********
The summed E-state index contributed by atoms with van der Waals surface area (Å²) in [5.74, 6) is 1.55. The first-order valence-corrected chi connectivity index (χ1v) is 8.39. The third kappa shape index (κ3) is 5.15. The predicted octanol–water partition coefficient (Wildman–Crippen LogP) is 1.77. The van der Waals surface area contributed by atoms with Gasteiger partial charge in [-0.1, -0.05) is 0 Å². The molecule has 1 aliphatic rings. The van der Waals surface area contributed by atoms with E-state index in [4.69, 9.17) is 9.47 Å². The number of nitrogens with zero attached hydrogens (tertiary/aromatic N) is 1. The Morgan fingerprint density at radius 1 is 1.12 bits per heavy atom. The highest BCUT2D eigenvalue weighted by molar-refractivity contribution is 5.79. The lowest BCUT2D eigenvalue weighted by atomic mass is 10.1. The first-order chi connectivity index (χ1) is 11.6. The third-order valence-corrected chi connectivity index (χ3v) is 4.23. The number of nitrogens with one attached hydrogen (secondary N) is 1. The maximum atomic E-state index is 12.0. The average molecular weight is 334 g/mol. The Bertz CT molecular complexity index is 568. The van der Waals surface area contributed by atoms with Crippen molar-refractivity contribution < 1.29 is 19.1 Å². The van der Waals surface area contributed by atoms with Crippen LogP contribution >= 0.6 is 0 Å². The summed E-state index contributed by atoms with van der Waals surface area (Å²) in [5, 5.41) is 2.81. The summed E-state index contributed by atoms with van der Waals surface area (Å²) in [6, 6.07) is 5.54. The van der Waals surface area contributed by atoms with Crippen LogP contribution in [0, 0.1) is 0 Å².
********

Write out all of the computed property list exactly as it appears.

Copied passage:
The summed E-state index contributed by atoms with van der Waals surface area (Å²) in [5.74, 6) is 1.55. The first-order valence-corrected chi connectivity index (χ1v) is 8.39. The third kappa shape index (κ3) is 5.15. The predicted octanol–water partition coefficient (Wildman–Crippen LogP) is 1.77. The van der Waals surface area contributed by atoms with Gasteiger partial charge in [-0.1, -0.05) is 0 Å². The molecule has 1 aliphatic rings. The van der Waals surface area contributed by atoms with E-state index in [4.69, 9.17) is 9.47 Å². The number of nitrogens with zero attached hydrogens (tertiary/aromatic N) is 1. The Morgan fingerprint density at radius 1 is 1.12 bits per heavy atom. The highest BCUT2D eigenvalue weighted by molar-refractivity contribution is 5.79. The lowest BCUT2D eigenvalue weighted by atomic mass is 10.1. The first-order chi connectivity index (χ1) is 11.6. The third-order valence-corrected chi connectivity index (χ3v) is 4.23. The number of nitrogens with one attached hydrogen (secondary N) is 1. The maximum atomic E-state index is 12.0. The average molecular weight is 334 g/mol. The Bertz CT molecular complexity index is 568. The van der Waals surface area contributed by atoms with Crippen molar-refractivity contribution < 1.29 is 19.1 Å². The van der Waals surface area contributed by atoms with Crippen LogP contribution >= 0.6 is 0 Å². The summed E-state index contributed by atoms with van der Waals surface area (Å²) in [5, 5.41) is 2.81. The summed E-state index contributed by atoms with van der Waals surface area (Å²) in [6, 6.07) is 5.54. The van der Waals surface area contributed by atoms with Crippen LogP contribution in [0, 0.1) is 0 Å².